You know the story. Donald Trump traveled to Japan for a state visit. The U.S. Navy, it has been confirmed, issued an order to hide the name of a U.S. destroyer, the USS John McCain, from the president’s view. Trump and the late senator from Arizona, Republican John McCain, were political adversaries. They had said some nasty things about each other. Trump once denigrated McCain’s heroic service as a Vietnam War prisoner by saying he was a hero “only because he was captured.”

The idea that the Navy — where McCain served with distinction until he entered politics in the early 1980s — would be used as a cudgel to beat on the namesake of a warship is an act of cheap politics. It has no place in the military.

The White House has said that Trump played no role in the shielding of the name. The president has said he “wouldn’t do that.” I’ll accept the denials of direct presidential involvement.

However, the matter is a big deal insofar as it dragged the military into a political dispute.

Once more, with extreme vigor: The men and women who serve in all branches of the military do not act as tools in political struggles; they take an oath to protect the rest of us from foreign adversaries.

Thus, the political directive that drags the military into the midst of a domestic dispute is a big deal.

Do not politicize the military … ever!

I feel the need to weigh in one more — and likely final — time on this dust-up over the USS John McCain.

It is simply this: The U.S. military never should get caught in the middle of a political dispute.

At issue is the order that reportedly was issued directing Navy personnel to hide the name of the USS John McCain from the view of the president of the United States. Donald Trump reportedly was “spared” having to see the name of his political rival, the late Arizona Republican U.S. senator.

The president denies issuing the order. Indeed, the world does not yet know who issued it and whether, as Trump described it, the order was “well-meaning.”

For the record, the destroyer was named after Sen. McCain’s father and grandfather. Sen. McCain’s name was added after the ship went on active duty.

The idea that the U.S. Navy — or any branch of the military — would be drawn into some form of political dispute is reprehensible on its face.

The officers and enlisted personnel who serve on the USS John McCain are proud of their ship, proud of their service to the country and proud to wear their nation’s uniform. They are not politicians and should never be dragged into a dispute of this sort … not ever!

Did POTUS issue this order?

Talk about a murky story.

I didn’t want to believe it when it first came to light. I now tend to believe at least part of it, maybe even most of it. The story is disturbing in the extreme.

It goes like this: U.S. Navy officials sent messages out that ordered that the name of a battle destroyer, the USS John McCain, be kept out of Donald Trump’s view when he arrived in Japan for a state visit.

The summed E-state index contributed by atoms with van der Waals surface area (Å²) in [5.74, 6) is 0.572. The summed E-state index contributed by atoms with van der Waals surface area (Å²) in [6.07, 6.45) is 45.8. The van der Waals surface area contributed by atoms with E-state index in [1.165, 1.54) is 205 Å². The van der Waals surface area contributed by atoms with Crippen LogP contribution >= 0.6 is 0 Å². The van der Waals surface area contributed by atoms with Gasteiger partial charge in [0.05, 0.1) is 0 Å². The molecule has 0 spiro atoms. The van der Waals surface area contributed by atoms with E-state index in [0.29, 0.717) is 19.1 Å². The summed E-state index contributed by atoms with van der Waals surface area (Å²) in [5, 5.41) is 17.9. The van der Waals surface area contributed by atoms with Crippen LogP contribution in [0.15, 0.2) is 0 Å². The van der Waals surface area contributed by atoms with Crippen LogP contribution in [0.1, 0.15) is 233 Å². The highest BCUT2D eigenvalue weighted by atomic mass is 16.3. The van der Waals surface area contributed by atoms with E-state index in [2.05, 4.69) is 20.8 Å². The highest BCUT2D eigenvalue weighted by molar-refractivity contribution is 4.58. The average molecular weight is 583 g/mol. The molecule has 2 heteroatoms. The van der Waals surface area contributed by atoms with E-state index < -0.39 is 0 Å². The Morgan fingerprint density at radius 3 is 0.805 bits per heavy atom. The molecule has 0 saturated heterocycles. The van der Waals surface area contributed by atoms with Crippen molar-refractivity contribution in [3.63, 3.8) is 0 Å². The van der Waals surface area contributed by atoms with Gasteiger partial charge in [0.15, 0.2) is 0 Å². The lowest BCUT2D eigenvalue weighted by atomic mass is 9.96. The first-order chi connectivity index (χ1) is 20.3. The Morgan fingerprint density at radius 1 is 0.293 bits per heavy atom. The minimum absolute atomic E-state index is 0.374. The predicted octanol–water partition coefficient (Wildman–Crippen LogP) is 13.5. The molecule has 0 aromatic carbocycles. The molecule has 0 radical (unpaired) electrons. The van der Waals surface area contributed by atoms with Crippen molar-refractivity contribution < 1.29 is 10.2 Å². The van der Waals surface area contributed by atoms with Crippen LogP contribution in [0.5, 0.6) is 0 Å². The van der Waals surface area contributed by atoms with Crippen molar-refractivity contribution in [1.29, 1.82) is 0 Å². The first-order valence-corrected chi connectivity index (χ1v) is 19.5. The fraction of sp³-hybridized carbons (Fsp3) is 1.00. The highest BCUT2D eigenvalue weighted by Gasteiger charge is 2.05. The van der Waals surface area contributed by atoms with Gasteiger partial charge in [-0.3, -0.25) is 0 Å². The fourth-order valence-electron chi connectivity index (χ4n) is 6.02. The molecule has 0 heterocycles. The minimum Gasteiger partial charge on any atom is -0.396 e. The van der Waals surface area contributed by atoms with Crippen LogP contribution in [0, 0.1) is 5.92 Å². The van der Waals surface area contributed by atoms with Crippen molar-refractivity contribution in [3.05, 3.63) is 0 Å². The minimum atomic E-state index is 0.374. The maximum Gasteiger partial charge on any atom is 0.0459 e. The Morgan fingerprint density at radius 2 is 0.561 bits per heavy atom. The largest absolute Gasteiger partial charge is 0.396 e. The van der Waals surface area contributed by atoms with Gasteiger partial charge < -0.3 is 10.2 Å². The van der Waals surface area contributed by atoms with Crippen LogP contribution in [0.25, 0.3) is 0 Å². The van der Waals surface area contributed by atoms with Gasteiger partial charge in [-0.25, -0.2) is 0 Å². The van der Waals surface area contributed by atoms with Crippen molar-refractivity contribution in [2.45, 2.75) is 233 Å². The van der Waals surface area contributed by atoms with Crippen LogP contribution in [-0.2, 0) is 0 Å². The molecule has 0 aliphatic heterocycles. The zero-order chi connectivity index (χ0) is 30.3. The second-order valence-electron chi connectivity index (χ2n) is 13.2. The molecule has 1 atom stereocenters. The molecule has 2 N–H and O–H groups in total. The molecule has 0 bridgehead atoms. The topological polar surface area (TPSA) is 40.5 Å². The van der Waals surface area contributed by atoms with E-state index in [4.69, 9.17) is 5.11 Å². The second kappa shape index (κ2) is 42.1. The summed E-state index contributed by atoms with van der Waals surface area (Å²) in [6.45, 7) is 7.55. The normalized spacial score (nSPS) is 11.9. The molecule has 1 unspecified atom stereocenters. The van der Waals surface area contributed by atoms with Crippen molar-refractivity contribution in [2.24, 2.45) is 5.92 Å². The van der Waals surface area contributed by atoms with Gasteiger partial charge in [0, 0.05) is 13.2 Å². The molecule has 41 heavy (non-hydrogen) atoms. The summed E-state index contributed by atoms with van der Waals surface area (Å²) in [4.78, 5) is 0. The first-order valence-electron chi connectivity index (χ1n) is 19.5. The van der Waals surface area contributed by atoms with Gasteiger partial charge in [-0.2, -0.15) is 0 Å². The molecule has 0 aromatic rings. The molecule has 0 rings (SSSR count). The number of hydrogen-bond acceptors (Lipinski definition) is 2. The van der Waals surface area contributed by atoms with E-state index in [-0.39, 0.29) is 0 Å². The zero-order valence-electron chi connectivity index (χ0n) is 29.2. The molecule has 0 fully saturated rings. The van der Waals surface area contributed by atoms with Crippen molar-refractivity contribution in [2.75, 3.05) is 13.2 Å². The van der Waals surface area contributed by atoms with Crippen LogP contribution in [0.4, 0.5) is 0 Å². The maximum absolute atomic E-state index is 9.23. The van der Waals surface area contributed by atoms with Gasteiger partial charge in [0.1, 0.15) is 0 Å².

This is about as disgusting as it gets.

The ship was named after the father and grandfather of the late U.S. senator, who became a consistent foe of the president before he died of brain cancer in August 2018.

What I cannot grasp is this: Who issued the order? Did it come from the commander in chief? Did it come from senior naval officers who sought to make the boss happy? And why would an officer actually carry out such a preposterous order?

The White House staff insists that Trump played no role in the order. That insistence is reason enough for me to look with dubiousness at the denial, given the lack of truth-telling that emanates with stunning regularity from the White House.

But we don’t know about the source of the order.

Trump said he’d never do such a thing. Really, Mr. President?

The USS John McCain was commissioned in honor of two admirals. The late senator’s name was added after the ship went on active duty.

If it’s true, that the order came down and that it was presented as has been reported — that the ship’s crew was ordered to shroud the name so that Trump didn’t see the name while touring the area — then we might have entered a brand new era of petulance.

According to CBS News, which has confirmed the existence of the order: “I would not have done that. I was not a big fan of John McCain in any way shape or form. To me John McCain, I wasn’t a fan. But I would never do such a thing like that. Now, someone did it because they thought I didn’t like him. They were well-meaning, I will say. But I wouldn’t have,” Mr. Trump said.

I want to believe him. Then again, it comes from the liar in chief.

AEDC scores big with Bell Helicopter project

The Texas Legislature took a moment before adjourning this week to offer a well-deserved salute to a company that took a gamble that has paid off in a major way.